The Daily Pennsylvanian is a student-run nonprofit.

Please support us by disabling your ad blocker on our site.


Columnist Spencer Gibbs argues that Penn students should fact-check the news they read before spreading misinformation to others.

Credit: Derek Wong

Last week, I was told that Hillel had been covered in swastikas by a student from the Palestine Writes Literature Festival, neo-Nazis were being supported by the school, dozens of swastikas were spray painted in the halls at the entrance of Meyerson, Liz Magill was directly supporting terrorists, Penn ranked number one in the Wall Street Journal’s top colleges list, and my economics exam scores had been released.

None of this information is true. 

Hillel was vandalized, although not by a student nor with swastikas nor in connection to the festival, contrary to what a Fox News headline suggests. Penn explicitly condemned festival speakers with a “history of engaging in antisemitism.” A single swastika was found graffitied in the spray room of Meyerson Hall and was painted over. 

The only source I can find alleging the support of terrorism is a guest column which states that “many'' festival speakers performed a host of potentially problematic actions, including supporting terrorism. However, this column was written with intentional ambiguity to attach all allegations to all speakers. Even if all true (which should not be granted given the majority of these actions were anti-Israel, not antisemitic), these allegations were tied to 5 of 119 speakers, far from the whole event which Liz Magill and the broader Penn administration allowed to take place.

The Wall Street Journal ranked Penn as doing the most to improve students’ financial futures but not number 1 overall. And my economics exam solutions were released, but exam scores still remain to be seen.

Do not take my word for a single claim that I just made. You have two options; read the citations or your own sources — not just the headlines but the actual, hopefully unbiased news pieces (like those written by The Daily Pennsylvanian) — or stop talking about the issue like you have any idea about what is going on. Sidechat is not a source. Stop saying you were reading the news when you were actually just skimming headlines or perusing social media comments. 

I understand that it is difficult to stay informed about issues as busy students. Most of us do not have time to parse through all of the DP’s abundant content — at time of writing, fifteen different opinion and news articles were published on the Palestine Writes Literature Festival alone — not to mention numerous other publications’ reporting and their sources, for every single issue we care about. But at the same time, it is vital that we, as students and members of a broader community, recognize the extent of our knowledge and present that knowledge to others with that caveat fully disclosed.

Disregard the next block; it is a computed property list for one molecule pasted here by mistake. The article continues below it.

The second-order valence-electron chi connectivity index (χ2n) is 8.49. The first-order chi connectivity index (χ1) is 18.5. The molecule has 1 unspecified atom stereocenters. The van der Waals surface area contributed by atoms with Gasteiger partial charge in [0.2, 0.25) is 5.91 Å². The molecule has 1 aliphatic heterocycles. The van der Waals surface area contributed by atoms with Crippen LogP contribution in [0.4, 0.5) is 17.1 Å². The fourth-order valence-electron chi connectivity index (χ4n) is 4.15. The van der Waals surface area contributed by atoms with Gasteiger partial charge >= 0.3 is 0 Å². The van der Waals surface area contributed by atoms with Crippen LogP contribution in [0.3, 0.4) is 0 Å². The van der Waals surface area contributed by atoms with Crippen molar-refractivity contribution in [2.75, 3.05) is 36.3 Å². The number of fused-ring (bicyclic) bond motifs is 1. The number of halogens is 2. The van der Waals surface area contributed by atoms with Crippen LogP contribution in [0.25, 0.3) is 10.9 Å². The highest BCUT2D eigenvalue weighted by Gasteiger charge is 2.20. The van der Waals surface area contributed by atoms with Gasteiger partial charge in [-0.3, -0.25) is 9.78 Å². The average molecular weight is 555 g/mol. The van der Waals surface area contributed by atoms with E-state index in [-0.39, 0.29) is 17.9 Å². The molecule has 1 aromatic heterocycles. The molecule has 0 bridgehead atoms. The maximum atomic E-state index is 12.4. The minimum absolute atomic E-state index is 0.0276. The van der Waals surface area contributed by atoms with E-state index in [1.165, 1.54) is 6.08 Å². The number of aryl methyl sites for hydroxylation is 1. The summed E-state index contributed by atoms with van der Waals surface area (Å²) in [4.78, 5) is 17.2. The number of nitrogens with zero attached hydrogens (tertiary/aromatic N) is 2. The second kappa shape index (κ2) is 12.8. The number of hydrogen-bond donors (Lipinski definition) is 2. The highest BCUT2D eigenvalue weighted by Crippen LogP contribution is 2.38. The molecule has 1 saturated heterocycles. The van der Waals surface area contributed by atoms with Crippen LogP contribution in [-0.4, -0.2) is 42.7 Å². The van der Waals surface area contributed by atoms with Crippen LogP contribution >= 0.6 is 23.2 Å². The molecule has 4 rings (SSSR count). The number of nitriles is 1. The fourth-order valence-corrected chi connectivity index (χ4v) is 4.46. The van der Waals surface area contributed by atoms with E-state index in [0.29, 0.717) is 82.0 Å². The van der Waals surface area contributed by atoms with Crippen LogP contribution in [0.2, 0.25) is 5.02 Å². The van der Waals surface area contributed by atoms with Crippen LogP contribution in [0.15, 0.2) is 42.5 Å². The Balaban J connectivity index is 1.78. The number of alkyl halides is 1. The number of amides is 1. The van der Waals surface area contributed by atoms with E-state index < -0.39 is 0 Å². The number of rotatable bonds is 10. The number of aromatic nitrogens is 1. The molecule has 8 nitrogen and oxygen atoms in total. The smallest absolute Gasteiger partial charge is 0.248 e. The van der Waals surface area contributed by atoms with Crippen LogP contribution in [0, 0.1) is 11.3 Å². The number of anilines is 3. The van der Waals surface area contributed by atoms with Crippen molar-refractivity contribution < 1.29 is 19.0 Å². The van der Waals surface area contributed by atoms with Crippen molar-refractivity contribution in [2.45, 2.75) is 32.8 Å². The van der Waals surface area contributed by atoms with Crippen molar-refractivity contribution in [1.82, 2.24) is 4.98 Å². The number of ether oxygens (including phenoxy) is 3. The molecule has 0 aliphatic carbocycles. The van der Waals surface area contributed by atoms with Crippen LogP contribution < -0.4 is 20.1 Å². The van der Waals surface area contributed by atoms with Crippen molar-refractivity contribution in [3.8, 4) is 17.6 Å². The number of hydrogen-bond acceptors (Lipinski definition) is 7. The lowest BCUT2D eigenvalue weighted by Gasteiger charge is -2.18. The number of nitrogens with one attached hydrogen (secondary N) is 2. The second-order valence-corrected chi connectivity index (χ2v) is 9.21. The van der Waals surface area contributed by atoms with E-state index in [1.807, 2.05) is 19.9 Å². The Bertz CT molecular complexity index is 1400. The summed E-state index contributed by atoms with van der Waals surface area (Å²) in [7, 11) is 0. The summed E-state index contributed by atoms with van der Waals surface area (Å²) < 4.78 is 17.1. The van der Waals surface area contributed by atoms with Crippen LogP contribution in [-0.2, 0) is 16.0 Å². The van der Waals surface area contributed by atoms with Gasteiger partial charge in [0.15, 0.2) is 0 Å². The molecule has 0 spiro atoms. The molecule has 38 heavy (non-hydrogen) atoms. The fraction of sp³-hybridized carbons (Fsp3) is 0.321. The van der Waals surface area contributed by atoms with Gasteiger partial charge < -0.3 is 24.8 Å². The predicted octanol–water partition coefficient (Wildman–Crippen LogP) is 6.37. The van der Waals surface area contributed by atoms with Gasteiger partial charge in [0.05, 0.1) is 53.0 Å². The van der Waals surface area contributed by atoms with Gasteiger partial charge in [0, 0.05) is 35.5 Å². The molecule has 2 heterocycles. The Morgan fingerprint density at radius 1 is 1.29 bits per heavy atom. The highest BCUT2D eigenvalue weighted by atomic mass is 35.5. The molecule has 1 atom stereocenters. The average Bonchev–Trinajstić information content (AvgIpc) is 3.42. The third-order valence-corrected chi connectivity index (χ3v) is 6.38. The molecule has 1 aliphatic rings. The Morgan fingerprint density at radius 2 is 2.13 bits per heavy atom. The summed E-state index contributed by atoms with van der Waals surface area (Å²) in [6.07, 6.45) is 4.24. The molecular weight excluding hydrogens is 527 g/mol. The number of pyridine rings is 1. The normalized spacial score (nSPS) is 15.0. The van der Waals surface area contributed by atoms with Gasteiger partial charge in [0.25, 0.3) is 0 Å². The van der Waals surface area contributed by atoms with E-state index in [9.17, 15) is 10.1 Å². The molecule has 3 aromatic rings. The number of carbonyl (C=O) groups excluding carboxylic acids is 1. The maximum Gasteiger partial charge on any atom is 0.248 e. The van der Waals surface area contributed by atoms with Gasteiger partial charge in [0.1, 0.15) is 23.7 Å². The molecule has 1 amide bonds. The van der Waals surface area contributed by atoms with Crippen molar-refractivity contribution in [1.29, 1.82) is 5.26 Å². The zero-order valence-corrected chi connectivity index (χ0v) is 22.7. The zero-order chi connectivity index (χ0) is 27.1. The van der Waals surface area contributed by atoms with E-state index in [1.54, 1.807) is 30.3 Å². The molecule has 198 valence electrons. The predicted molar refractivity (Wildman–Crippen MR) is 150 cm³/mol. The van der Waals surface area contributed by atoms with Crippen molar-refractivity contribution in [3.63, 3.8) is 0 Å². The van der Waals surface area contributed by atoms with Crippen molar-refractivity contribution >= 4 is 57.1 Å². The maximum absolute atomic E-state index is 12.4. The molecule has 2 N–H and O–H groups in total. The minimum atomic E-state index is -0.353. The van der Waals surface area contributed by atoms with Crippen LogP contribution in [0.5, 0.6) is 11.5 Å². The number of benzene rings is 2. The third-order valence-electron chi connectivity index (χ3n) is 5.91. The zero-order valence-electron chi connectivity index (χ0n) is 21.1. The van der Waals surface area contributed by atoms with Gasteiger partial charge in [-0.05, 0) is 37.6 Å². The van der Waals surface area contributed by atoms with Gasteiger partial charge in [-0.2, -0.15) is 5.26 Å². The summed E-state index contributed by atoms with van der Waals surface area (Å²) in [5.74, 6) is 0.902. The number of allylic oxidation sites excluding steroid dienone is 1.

When seeking accurate, objective information, one must review sources. The advice of an expert is only useful insofar as the expert’s field applies. Many of us in the future will only be experts in being generally competent, entering into fields like consulting at first with relatively limited experience and being valuable only through our ability to acquire and parse specific knowledge quickly.

This dynamic is no different from daily discussion. Conversations with other intelligent students from a diverse background are exceedingly valuable, but only if you are talking about reality. You do not have to read everything about a topic, but know the extent of what you read and preface with that when talking with friends, especially about controversial issues. Ask the same courtesy of your peers.

And if you do not care about the potential harm for yourself, consider the direct harm of spreading unqualified, misleading blips for others. The central benefit of non-anonymized discussion is that it allows for the building of reputation and accountability, as Lexi Boccuzzi outlined in her recent column. If you spread misinformation to someone and they disseminate this further, they could potentially get called out and criticized. By not fact checking your information, you are directly harming the reputation of those who trust you.

The solution is simple: outline the limitations of your knowledge or recognize you do not know enough about a topic to be sharing information about it at all. While you do not have to be an expert to talk about something as complex as Israel-Palestine conflicts, think about the effect on others and recognize your obligation of truth to those around you. Consider whether you know enough about a topic to be sharing details — in my case, especially when those details concern my economics midterm.

SPENCER GIBBS is a College and Engineering junior studying philosophy, politics, and economics and systems engineering from Tallahassee, Fla. His email is